AT&T Parties Like It's 1999
Stephenson was the guest of honor at a dinner organized by the Churchill Club, a Silicon Valley group that arranges talks by big-deal speakers to discuss issues of the day.
Pictures of the event are here, courtesy of Kimberly White/Getty Images:
In his booming Oklahoma drawl, Stephenson took the opportunity to toss out some strong but predictable opinions: that regulation is bad, that the Verizon Wireless plan to open up the network isn't that big a deal, and that AT&T made the right decisions with U-verse.
In fact, let's get that last point out of the way. Stephenson reiterated the AT&T line that it wanted to go all-IP, and in doing so doesn't require the fat-pipe build that Verizon Communications Inc. (NYSE: VZ) needs for FiOS. And he doesn't think the altered forecast is a big deal. (See AT&T Readjusts U-verse Forecast .)
A good portion of Stephenson's talk -- a discussion with editor Quentin Hardy of Forbes -- centered on the carrier's expected $18.5 billion in capital spending this year.
There's no doubt network demand is on the rise, Stephenson said, even referring to the euphoria of the last bubble. "The bandwidth glut of the 1990s, all those companies that took writeoffs -- it's gone," he said, adding later: "You're seeing what was promised in the 90s happen now."
Call minutes are even growing, to the tune of 10 percent a year on AT&T's network, with every indication that that rate will continue, Stephenson said. (It's mostly on the wireless side, of course.)
Like most of its fellow carriers, AT&T believes the industry is on the cusp of a massive wave of bandwidth demand.
"We are now obsoleting [sic] our national network," Stephenson said, referring to an overhaul of AT&T's IP backbone worldwide. That work includes four undersea builds, he noted.
Another data point: The IP transport facilities AT&T built in India last year "are now at 'exhaust.' "
Why should this surge be any different from the late-90s bubble? One factor to consider, he said, is that demand is still driven by "primitive" applications -- video that's not high-definition, or games that don't match the sophistication of Halo. Of course, counting on bigger, badder apps was part of what got telecom in so much trouble circa 2000, but for now, AT&T, like most of the industry, believes.
Asked what might threaten all this growth, Stephenson didn't cite the possibility that the predictions might be overly optimistic. Rather, he took the chance to go on a rant against government regulation.
"Keep the government away from all this, and investment will follow," he said.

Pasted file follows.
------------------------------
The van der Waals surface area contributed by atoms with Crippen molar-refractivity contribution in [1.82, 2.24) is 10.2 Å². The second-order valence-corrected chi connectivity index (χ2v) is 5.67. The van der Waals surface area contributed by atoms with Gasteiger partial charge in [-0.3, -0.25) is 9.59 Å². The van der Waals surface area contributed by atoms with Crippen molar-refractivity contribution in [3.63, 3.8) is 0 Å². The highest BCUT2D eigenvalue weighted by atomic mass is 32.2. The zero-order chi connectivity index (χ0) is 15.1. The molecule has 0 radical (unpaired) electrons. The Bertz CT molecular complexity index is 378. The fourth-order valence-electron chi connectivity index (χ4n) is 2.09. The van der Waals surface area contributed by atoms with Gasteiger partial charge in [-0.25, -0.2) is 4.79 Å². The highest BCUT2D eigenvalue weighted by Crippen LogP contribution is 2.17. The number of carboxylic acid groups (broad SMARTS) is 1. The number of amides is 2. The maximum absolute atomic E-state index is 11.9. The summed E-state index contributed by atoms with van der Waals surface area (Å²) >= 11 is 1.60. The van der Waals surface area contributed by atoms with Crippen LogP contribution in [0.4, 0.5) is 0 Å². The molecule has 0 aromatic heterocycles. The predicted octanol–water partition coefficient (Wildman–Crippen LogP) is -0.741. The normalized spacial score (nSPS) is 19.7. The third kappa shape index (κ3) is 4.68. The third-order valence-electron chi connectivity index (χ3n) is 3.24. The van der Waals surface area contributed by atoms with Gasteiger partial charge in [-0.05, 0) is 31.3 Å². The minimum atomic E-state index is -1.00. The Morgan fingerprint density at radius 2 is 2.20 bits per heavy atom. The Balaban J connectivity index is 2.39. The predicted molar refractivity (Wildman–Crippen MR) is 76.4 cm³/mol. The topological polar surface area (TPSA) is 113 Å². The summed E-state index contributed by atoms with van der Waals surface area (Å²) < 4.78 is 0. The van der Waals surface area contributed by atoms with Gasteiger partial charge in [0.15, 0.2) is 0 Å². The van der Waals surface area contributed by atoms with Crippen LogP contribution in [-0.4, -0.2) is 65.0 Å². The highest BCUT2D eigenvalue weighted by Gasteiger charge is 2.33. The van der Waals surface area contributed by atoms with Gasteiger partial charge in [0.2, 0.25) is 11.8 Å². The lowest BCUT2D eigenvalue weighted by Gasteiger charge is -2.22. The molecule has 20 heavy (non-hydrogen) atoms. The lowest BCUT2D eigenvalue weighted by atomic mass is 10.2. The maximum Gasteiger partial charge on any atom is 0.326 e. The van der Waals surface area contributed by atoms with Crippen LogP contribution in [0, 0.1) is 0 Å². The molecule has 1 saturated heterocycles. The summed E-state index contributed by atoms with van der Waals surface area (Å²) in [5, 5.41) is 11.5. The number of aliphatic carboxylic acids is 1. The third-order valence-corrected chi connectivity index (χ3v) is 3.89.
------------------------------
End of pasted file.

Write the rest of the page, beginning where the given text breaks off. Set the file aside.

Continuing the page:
Then again, AT&T wants the government's help in at least one timely matter. With telcos accused of being complicit in allowing illegal U.S. government wiretapping, AT&T and other carriers are asking Congress for indemnity against lawsuits.
Stephenson said AT&T's actions were just part of its "straightforward" policy towards law enforcement: AT&T honors any request from a legitimate agency showing legitimate cause. When an audience member pointed out Qwest Communications International Inc. (NYSE: Q) apparently decided the requests weren't legitimate, Stephenson parried, "You'd have to ask Qwest."
And he was unapologetic about asking for indemnity. "From our standpoint, if you follow the law, you should be protected by the law. We're in a position where the executive branch and the legislative branch of the government are in conflict, and we're caught in the middle of that."
Neither was Stephenson willing to give ground when asked about Verizon Wireless's recently announced plans to open its network, divorcing the handset from any particular service. (See Verizon Tears Down the 'Walled Garden' .)
"I thought it was overblown," he said of the reaction to Verizon's announcement. "The industry's headed that way, right? The wireline network, over time, became open-access."
Stephenson noted during the talk that open networks would emerge if the market demanded it -- but later refused to acknowledge Verizon's move as evidence that the market was demanding anything. After the talk, he told Light Reading that AT&T hasn't seen any demand for an arrangement like Verizon's.
In fact, AT&T's network is as "open" as they come, Stephenson claimed. "You can take a Nokia Corp. (NYSE: NOK) phone and connect it to our network, just put in your own SIM [subscriber identity module] card. We don't see customers do that. They want the phone subsidized."
Applications for AT&T's wireless network can be written in Java, he added, citing that as further evidence of the network's openness.
Stephenson likewise downplayed Google's Android platform, which aims to provide an open-source operating system and development environment for mobile devices. (See Google Makes Mobile Move, Google: Android's Not Evil, and Analysts: Google Plans Lack Substance .)
"Here are all these people that make large, carrier-class operating systems. And here's a new entrant who's never built a carrier-class operating system." Still, he said, AT&T will consider using Android if customers demand it.
Another wireless topic that came up a few times was the Apple Inc. (Nasdaq: AAPL) iPhone, which Stephenson of course took time to praise not just for its flashiness, but for its voice quality. He also noted a 3G version iPhone on the way. (See The 3G iPhone.)
Stephenson also confirmed AT&T will bid in the 700 MHz spectrum auction, noting that this shouldn't be a surprise. "I think all wireless carriers will. We refer to it as 'beachfront property.' It doesn't get any better than this."
— Craig Matsumoto, West Coast Editor, Light Reading